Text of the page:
• With lower temperatures the water on your paper will dry much slower. The temptation is to keep painting rather than letting the paper dry when it should. In some cases it may not dry at all in which case either try a different subject for the day or finish the painting off later in your studio. Remember if you keep painting into damp paper there is a very good chance you will create mud!
  • A good tip for drying your watercolor paper when out in cold weather is to use your car’s heater. Hop in turn the ignition on and turn on the heating with the setting at head height. If you hold your painting over the air vents the hot air will dry it very quickly. It will also warm you up.

Under painting for plein air Hawkesbury River scene

Sun fully out by time plein air watercolor painting is finished. Full sun on painting and shadow on palette make judging colors and tones difficult.
Sun fully out by time plein air watercolor painting is finished. Full sun on painting and shadow on palette make judging colors and tones difficult.

Finished plein air watercolor painting

Here is my finished watercolor painting. I am quite happy with it as I feel it has captured some of the feeling of cold and mist in the scene.

Hawkesbury River plein air watercolor painting
Hawkesbury River plein air watercolor painting

Plein air painting of pond, hills and reflections

Recently I went plein air painting with my friends. We have a regular plein air day every Thursday. The group sometimes has eight or more people turn up and is a lot of fun. Most of the people who turn up to these plein air days are members of the Nepean Art Society, in Penrith. The location of my painting is about 20 minutes from my home.It is a small farm with a single pond, a few cows, and a mountain background. The scene had lots of information in it. Rather than trying to paint everything I saw I simplified the scene and concentrated on creating depth to my watercolor painting and capturing the reflections.

Pond on farm with reflections reference for watercolor plein air painting
Pond on farm with reflections – reference for watercolor plein air painting

I started my watercolor painting with a very weak wash of cobalt blue and cadmium orange in the sky. Both water colors are Winsor and Newton artists quality watercolors. I painted this mix of watercolors down to the horizon line.

I then added a mix of  cobalt turquoise mixed with aureolin and some raw umber from the the top of the hill to the distant shore on the pond. I left the pond as white paper for now as it would be painted after the trees and shrubs were put in. I used a similar mixture in the foreground but added some additional raw umber. This added raw umber increased the mixture’s tone and helped bring the foreground to the front. I added some additional splattered paint to break up the foreground to make its shape more interesting. I also left some untouched paper here and there in the foreground to add more life to that part of the watercolor painting.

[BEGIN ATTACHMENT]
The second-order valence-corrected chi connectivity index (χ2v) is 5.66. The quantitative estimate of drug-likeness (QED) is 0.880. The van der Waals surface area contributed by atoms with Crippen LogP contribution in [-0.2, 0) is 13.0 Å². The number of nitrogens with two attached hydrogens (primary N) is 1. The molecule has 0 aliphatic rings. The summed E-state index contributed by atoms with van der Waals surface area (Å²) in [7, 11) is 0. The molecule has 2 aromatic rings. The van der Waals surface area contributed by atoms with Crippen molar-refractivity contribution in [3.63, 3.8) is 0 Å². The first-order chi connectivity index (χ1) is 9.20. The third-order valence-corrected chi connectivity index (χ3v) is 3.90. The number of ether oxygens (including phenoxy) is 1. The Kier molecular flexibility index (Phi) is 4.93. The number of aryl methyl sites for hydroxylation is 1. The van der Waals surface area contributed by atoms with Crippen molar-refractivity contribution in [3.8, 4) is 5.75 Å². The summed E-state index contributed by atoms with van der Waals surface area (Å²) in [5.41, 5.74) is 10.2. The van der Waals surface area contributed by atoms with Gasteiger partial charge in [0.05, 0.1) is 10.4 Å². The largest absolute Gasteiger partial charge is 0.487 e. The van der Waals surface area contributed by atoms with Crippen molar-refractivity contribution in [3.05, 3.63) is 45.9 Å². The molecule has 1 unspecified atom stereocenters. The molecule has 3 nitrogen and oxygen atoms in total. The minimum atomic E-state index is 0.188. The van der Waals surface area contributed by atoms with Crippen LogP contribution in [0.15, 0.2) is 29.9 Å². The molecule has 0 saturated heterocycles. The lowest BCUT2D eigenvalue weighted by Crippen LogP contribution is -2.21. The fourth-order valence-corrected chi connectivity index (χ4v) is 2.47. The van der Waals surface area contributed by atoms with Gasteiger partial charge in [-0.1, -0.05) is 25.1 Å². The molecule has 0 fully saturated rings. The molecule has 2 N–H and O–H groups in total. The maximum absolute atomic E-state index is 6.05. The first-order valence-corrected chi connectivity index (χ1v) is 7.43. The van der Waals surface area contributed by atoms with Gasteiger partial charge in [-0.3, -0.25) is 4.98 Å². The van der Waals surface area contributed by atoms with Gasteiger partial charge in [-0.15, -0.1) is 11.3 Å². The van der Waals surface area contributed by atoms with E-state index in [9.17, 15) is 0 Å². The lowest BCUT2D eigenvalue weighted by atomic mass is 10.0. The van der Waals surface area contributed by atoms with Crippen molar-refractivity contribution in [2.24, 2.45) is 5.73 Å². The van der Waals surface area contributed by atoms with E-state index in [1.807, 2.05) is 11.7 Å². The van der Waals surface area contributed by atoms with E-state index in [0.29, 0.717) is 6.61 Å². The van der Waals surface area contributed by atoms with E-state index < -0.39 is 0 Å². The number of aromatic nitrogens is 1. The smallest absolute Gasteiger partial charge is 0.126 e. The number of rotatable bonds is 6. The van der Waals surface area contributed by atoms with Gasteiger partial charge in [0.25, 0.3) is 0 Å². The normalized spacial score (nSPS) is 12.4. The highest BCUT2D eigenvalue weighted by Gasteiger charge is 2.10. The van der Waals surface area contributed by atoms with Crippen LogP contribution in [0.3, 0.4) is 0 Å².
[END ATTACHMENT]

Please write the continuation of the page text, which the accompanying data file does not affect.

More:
Some of my Plein Air painting friends
Some of my Plein Air painting friends

I left this stage to dry. At this time I was still painting in the shade and I had to place my painting on a post in the sun as it was taking too long to dry. This was coffee break time!

Once the painting was totally dry I was ready to paint the distant hill and the foreground.

The distant hill was painted with the same green I had mixed previously with some french ultramarine added to the mix.

Plein air painting problems

The sun was now full on my watercolor paper and I had to paint much faster with a closer eye on what was happening on my paper. This is what makes plein air painting with watercolors such a challenge. When the atmosphere is cool and you have shade on your artwork you are always waiting for the paper to dry. Impatience at this stage will give you a muddy painting. Then when the sun and heat are on your work you have to speed things up and really keep and eye of how fast everything is drying. But hey, that is part of the fun and challenge of plein air painting with watercolor!

When I painted the distant hill I left some parts of the under painting showing through to represent fields without trees. I also quickly softened parts of the top edge of the hill to give it the feeling of trees. I brought this hill wash down to the horizon line. Using my watercolor brush I painted one or two quick horizontal lines near the bottom of the hill to give the impression of distant fields. While the hills was still wet I dropped in some darker water color to represent some distant trees. These trees were all painted with a wet on wet watercolor technique which produces soft edges.